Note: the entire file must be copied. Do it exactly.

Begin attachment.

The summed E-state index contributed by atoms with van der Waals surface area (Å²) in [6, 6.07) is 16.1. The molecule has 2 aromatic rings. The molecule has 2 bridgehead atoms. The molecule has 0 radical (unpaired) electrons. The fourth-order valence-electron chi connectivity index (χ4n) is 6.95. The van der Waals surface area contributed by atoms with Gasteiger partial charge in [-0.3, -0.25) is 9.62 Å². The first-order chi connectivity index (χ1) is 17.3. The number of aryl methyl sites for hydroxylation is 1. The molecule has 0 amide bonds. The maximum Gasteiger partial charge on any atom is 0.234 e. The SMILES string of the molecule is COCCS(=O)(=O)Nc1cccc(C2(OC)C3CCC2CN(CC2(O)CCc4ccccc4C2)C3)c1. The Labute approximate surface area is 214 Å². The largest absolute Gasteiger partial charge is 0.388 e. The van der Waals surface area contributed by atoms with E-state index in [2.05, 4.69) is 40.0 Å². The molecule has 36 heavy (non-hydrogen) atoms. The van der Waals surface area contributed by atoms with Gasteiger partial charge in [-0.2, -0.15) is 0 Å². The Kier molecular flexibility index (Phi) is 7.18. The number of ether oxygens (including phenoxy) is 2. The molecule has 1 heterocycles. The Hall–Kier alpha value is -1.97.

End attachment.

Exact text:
The summed E-state index contributed by atoms with van der Waals surface area (Å²) in [6, 6.07) is 16.1. The molecule has 2 aromatic rings. The molecule has 2 bridgehead atoms. The molecule has 0 radical (unpaired) electrons. The fourth-order valence-electron chi connectivity index (χ4n) is 6.95. The van der Waals surface area contributed by atoms with Gasteiger partial charge in [-0.3, -0.25) is 9.62 Å². The first-order chi connectivity index (χ1) is 17.3. The number of aryl methyl sites for hydroxylation is 1. The molecule has 0 amide bonds. The maximum Gasteiger partial charge on any atom is 0.234 e. The SMILES string of the molecule is COCCS(=O)(=O)Nc1cccc(C2(OC)C3CCC2CN(CC2(O)CCc4ccccc4C2)C3)c1. The Labute approximate surface area is 214 Å². The largest absolute Gasteiger partial charge is 0.388 e. The van der Waals surface area contributed by atoms with E-state index in [2.05, 4.69) is 40.0 Å². The molecule has 36 heavy (non-hydrogen) atoms. The van der Waals surface area contributed by atoms with Gasteiger partial charge in [-0.2, -0.15) is 0 Å². The Kier molecular flexibility index (Phi) is 7.18. The number of ether oxygens (including phenoxy) is 2. The molecule has 1 heterocycles. The Hall–Kier alpha value is -1.97.